– Ritanshu
    Oct 11, 2020 at 10:29
  • $\begingroup$ @user921307 Then the force would be larger than just the 1 N. If you only want that 1 N of force and you also have a "perfect" no-waste, no-loss theoretical (and impossible) machine, then the machine would have to stop expending energy at some point. It wouldn't make sense that it forever and ever would be spending 1 J/s $\endgroup$
    – Steeven
    Oct 11, 2020 at 10:42

I recently came across the same question.., and thought of an answer that convinced me. I would like to share that example, in addition to many of the answers above.

Let’s start with energy, since the concepts of work and energy were developed simultaneously.

When a body at rest starts moving, we knew it had gained SOMETHING, and we called That SOMETHING, as ENERGY.

Suppose your throw a ball, you apply a force on the ball for a time interval t.And, according to Newton’s third law of motion, a force of equal magnitude is applied BY the BALL ON your HAND.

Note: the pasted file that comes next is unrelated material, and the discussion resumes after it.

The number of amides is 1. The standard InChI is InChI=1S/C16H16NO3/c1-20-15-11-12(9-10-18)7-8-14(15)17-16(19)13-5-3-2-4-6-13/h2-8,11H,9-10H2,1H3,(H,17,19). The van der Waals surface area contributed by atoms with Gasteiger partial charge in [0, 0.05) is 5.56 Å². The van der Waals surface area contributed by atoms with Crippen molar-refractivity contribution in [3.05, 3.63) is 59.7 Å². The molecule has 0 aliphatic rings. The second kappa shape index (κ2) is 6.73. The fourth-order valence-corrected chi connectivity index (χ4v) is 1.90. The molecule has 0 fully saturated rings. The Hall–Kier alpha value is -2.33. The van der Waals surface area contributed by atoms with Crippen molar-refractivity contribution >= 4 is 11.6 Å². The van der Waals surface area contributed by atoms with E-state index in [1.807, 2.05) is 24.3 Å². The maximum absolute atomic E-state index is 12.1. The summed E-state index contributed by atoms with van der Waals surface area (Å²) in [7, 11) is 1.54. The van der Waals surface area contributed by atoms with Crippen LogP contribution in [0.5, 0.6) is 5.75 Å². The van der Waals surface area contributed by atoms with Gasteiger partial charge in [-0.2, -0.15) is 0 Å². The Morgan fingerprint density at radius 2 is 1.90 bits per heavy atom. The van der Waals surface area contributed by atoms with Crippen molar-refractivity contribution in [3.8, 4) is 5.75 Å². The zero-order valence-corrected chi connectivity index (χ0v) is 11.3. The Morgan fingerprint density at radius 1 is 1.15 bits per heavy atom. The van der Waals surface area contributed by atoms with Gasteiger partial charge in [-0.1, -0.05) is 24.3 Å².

If Energy were force * time, then the ball would lose an equal amount of energy as it gains, since force is being applied on it, and it is applying a force on the other body for equal durations of time. So according to this, there is no energy gain, and nor is there any work done.

But, according to the way we started: we knew that the body was gaining SOMETHING, and we called this energy.